Who should you call on?
Purchasing a home is probably the biggest investment you will ever make, you'll definitely want a team of professionals working with you throughout the process.
The Real Estate Agent
No one will play a more important role in helping you find a home than your real estate agent. Your real estate agent's job is to:
When the time comes to select a real estate agent, don't be afraid to ask questions — especially about any possible service charges. Vendors normally pay a commission to the agent but some agents charge buyers a fee for their services.
The Lender or Mortgage Broker
If you haven't already gone through the mortgage pre-qualification process, you will need to find a good lender to assist you during the purchasing process and for as long as you have your mortgage.
Remember that many different institutions lend money for mortgages, such as banks, trust companies, credit unions, caisses populaires, pension funds, insurance companies and finance companies. It's a good idea to shop around and speak with more than one lender because terms and options will vary.
Some people find it helpful to use a mortgage broker. Mortgage brokers don't work for any specific lending institution. Their role is to find the lender with the terms and rates that will best suit the buyer.
To find a lender or mortgage broker, you can:
You need a lawyer (or a notary in Quebec) to protect your legal interests such as ensuring the property you are thinking of buying does not have any building or statutory liens or charges or work or clean-up orders associated with it. He or she will review all contracts before you sign them, especially the Offer (or Agreement) to Purchase. Having a lawyer/notary involved in the process will give you peace of mind and ensure that things go as smoothly as possible. Law associations can refer lawyers/notaries who specialize in real estate law (in Quebec, contact the Chambre des notaires du Québec).
Remember that a lawyer/notary:
The Home Inspector
You should consider having any home you are thinking of buying inspected by a knowledgeable and professional inspector.
The home inspector's role is to inform you on the property's condition. He will tell you if something is not functioning properly, needs to be changed or is unsafe. You will also be informed of repairs that need to be done and he/she may even be able to tell you where there may have been problems in the past.
Every inspection should include an evaluation of at least the following:
There is presently no uniform certification and no requirement for home inspectors to take any courses or to have passed any tests. Anyone can say that they are a home inspector. However, a good home and property inspector generally belongs to a provincial or industry association.
Home inspector fees are generally $200 and more, depending on the size and condition of the home.
The Insurance Broker
An insurance broker can help you with your insurance needs, including property insurance and mortgage life insurance. Lenders insist on property insurance because your property is their security for your loan. Property insurance covers the replacement cost of your home, so premiums may vary depending on its value.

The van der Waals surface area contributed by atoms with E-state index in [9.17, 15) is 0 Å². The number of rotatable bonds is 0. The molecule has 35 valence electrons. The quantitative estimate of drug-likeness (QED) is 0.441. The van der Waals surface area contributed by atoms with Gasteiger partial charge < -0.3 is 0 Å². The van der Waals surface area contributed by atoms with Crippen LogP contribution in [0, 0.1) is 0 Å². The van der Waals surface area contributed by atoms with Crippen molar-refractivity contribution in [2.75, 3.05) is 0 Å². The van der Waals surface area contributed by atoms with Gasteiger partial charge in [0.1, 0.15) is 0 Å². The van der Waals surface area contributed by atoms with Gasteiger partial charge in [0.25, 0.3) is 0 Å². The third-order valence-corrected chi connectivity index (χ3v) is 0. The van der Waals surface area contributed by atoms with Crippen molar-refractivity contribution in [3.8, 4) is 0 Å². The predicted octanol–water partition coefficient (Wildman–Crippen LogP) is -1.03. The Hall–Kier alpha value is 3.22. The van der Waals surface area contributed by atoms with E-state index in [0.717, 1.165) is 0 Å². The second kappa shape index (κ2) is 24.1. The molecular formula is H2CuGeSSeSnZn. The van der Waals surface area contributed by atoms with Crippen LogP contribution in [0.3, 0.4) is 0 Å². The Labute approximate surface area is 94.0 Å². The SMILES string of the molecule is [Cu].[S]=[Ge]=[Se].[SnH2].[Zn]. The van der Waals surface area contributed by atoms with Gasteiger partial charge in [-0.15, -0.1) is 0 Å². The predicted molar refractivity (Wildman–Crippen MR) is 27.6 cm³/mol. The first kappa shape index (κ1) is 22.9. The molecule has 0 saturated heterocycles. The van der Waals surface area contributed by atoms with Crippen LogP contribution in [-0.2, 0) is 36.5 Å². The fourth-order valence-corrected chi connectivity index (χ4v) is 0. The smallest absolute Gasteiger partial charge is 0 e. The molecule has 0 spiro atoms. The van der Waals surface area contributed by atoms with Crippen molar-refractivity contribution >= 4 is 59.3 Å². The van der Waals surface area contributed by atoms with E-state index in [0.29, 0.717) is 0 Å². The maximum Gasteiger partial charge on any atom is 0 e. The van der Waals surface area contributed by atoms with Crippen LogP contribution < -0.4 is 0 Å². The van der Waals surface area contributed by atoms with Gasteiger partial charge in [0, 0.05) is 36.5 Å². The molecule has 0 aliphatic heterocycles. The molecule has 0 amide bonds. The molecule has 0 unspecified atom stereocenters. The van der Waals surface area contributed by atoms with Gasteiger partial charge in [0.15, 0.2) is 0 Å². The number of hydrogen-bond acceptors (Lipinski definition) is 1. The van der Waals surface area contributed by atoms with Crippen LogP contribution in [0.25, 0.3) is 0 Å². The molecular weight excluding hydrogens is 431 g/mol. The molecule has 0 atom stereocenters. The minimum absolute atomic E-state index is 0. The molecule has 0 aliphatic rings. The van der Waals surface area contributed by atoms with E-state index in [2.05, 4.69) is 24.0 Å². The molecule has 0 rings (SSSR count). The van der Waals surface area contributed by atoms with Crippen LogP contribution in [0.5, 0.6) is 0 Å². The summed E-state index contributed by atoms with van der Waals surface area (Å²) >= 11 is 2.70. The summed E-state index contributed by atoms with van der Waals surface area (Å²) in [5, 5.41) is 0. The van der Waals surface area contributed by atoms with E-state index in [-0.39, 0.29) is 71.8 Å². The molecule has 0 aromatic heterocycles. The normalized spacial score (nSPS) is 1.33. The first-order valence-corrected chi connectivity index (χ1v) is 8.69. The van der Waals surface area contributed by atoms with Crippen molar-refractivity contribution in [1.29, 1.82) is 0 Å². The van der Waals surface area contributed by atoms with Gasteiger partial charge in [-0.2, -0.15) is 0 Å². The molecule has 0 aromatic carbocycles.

Your lender may also suggest that you buy mortgage life insurance. Mortgage life insurance provides coverage for your family should you die before your mortgage is paid off. This type of insurance is often available through your lender, who then simply adds the premium to your regular mortgage payments. However, you may want to compare rates between both an insurance broker and your lender.
Having an independent appraisal done on a property before you make an offer is a good idea. It will tell you what the property is worth and help ensure that you are not paying too much. Your lender can also ask for a recognized appraisal in order to complete a mortgage loan.
The appraisal should include an unbiased assessment of the property's physical and functional characteristics, an analysis of recent comparable sales and an assessment of current market conditions affecting the property.
Appraisal fees may vary but you should not pay more than $250 – $350 in most areas for a typical single-family house.
Your real estate agent may be able to refer an appropriate professional.
The Land Surveyor
If the seller does not have a Survey or Certificate of Location, you will probably need to get one for your mortgage application. If the Survey in the seller's possession is older than five years, it will probably need to be updated. Remember that you must have permission from the property owner before hiring a surveyor to go onto the property. Ask your real estate agent to help co-ordinate this with the owner.
If you are buying a newly constructed home or require renovations to a resale home, you will have to hire a builder or contractor. Here are some things to keep in mind when choosing one:
If you are having a custom home built, remember that:
On a final note, make sure your contract is as specific as possible about construction details, right down to the brand name or model number of any finishes. Make sure that you initial any changes to your contract.
Ottawa Home Buyers Guide